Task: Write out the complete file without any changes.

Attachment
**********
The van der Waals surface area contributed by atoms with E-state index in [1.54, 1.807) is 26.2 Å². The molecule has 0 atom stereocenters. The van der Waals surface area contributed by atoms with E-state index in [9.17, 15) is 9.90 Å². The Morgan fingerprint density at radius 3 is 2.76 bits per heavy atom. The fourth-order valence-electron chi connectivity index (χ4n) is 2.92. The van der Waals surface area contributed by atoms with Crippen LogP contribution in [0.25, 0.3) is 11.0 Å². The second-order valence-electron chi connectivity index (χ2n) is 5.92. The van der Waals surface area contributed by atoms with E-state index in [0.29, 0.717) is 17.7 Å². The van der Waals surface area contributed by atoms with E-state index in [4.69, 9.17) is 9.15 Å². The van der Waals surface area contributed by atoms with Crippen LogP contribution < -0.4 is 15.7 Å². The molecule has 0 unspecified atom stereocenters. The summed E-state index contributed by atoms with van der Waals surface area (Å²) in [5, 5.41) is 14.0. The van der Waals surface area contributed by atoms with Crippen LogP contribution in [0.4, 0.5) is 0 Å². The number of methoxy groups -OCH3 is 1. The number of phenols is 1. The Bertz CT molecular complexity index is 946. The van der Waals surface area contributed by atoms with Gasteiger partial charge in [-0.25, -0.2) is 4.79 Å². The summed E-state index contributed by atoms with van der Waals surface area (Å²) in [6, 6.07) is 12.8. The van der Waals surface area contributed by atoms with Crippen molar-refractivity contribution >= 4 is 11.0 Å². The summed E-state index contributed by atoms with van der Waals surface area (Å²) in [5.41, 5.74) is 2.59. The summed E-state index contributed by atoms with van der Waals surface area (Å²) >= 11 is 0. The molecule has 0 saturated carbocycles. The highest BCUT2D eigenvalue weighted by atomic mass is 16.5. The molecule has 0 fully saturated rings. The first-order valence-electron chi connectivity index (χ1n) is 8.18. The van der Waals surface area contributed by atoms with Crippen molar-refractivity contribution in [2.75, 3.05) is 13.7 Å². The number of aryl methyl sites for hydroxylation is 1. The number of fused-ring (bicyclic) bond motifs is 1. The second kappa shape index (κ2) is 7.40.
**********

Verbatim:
The van der Waals surface area contributed by atoms with E-state index in [1.54, 1.807) is 26.2 Å². The molecule has 0 atom stereocenters. The van der Waals surface area contributed by atoms with E-state index in [9.17, 15) is 9.90 Å². The Morgan fingerprint density at radius 3 is 2.76 bits per heavy atom. The fourth-order valence-electron chi connectivity index (χ4n) is 2.92. The van der Waals surface area contributed by atoms with Crippen LogP contribution in [0.25, 0.3) is 11.0 Å². The second-order valence-electron chi connectivity index (χ2n) is 5.92. The van der Waals surface area contributed by atoms with E-state index in [0.29, 0.717) is 17.7 Å². The van der Waals surface area contributed by atoms with E-state index in [4.69, 9.17) is 9.15 Å². The van der Waals surface area contributed by atoms with Crippen LogP contribution < -0.4 is 15.7 Å². The molecule has 0 unspecified atom stereocenters. The summed E-state index contributed by atoms with van der Waals surface area (Å²) in [5, 5.41) is 14.0. The van der Waals surface area contributed by atoms with Crippen LogP contribution in [0.4, 0.5) is 0 Å². The number of methoxy groups -OCH3 is 1. The number of phenols is 1. The Bertz CT molecular complexity index is 946. The van der Waals surface area contributed by atoms with Gasteiger partial charge in [-0.25, -0.2) is 4.79 Å². The summed E-state index contributed by atoms with van der Waals surface area (Å²) in [6, 6.07) is 12.8. The van der Waals surface area contributed by atoms with Crippen molar-refractivity contribution >= 4 is 11.0 Å². The summed E-state index contributed by atoms with van der Waals surface area (Å²) in [5.41, 5.74) is 2.59. The summed E-state index contributed by atoms with van der Waals surface area (Å²) >= 11 is 0. The molecule has 0 saturated carbocycles. The highest BCUT2D eigenvalue weighted by atomic mass is 16.5. The molecule has 0 fully saturated rings. The first-order valence-electron chi connectivity index (χ1n) is 8.18. The van der Waals surface area contributed by atoms with Crippen molar-refractivity contribution in [2.75, 3.05) is 13.7 Å². The number of aryl methyl sites for hydroxylation is 1. The number of fused-ring (bicyclic) bond motifs is 1. The second kappa shape index (κ2) is 7.40.